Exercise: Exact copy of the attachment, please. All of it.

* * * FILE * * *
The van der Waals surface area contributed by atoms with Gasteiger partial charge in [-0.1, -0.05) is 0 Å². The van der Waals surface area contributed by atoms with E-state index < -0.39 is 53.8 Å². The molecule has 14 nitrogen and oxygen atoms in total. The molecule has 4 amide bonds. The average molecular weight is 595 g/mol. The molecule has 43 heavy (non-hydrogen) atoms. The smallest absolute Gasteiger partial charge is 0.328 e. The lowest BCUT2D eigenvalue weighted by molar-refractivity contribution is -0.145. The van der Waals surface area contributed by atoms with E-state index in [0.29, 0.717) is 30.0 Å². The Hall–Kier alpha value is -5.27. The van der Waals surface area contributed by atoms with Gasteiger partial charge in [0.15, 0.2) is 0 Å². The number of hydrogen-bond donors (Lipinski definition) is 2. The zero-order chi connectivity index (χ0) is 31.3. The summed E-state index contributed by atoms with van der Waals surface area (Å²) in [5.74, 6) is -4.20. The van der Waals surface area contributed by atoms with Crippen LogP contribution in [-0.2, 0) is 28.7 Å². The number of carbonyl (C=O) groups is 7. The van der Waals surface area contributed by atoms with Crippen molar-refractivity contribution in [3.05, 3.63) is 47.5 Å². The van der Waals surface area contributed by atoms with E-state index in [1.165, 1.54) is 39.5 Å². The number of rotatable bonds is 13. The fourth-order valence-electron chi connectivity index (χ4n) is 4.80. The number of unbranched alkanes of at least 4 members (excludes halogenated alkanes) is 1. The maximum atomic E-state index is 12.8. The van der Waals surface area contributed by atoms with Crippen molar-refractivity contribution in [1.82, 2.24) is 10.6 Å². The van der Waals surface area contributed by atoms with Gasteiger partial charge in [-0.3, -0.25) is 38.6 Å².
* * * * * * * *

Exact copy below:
The van der Waals surface area contributed by atoms with Gasteiger partial charge in [-0.1, -0.05) is 0 Å². The van der Waals surface area contributed by atoms with E-state index < -0.39 is 53.8 Å². The molecule has 14 nitrogen and oxygen atoms in total. The molecule has 4 amide bonds. The average molecular weight is 595 g/mol. The molecule has 43 heavy (non-hydrogen) atoms. The smallest absolute Gasteiger partial charge is 0.328 e. The lowest BCUT2D eigenvalue weighted by molar-refractivity contribution is -0.145. The van der Waals surface area contributed by atoms with E-state index in [0.29, 0.717) is 30.0 Å². The Hall–Kier alpha value is -5.27. The van der Waals surface area contributed by atoms with Gasteiger partial charge in [0.15, 0.2) is 0 Å². The number of hydrogen-bond donors (Lipinski definition) is 2. The zero-order chi connectivity index (χ0) is 31.3. The summed E-state index contributed by atoms with van der Waals surface area (Å²) in [5.74, 6) is -4.20. The van der Waals surface area contributed by atoms with Crippen LogP contribution in [-0.2, 0) is 28.7 Å². The number of carbonyl (C=O) groups is 7. The van der Waals surface area contributed by atoms with Crippen molar-refractivity contribution in [3.05, 3.63) is 47.5 Å². The van der Waals surface area contributed by atoms with E-state index in [1.165, 1.54) is 39.5 Å². The number of rotatable bonds is 13. The fourth-order valence-electron chi connectivity index (χ4n) is 4.80. The number of unbranched alkanes of at least 4 members (excludes halogenated alkanes) is 1. The maximum atomic E-state index is 12.8. The van der Waals surface area contributed by atoms with Crippen molar-refractivity contribution in [1.82, 2.24) is 10.6 Å². The van der Waals surface area contributed by atoms with Gasteiger partial charge in [-0.3, -0.25) is 38.6 Å².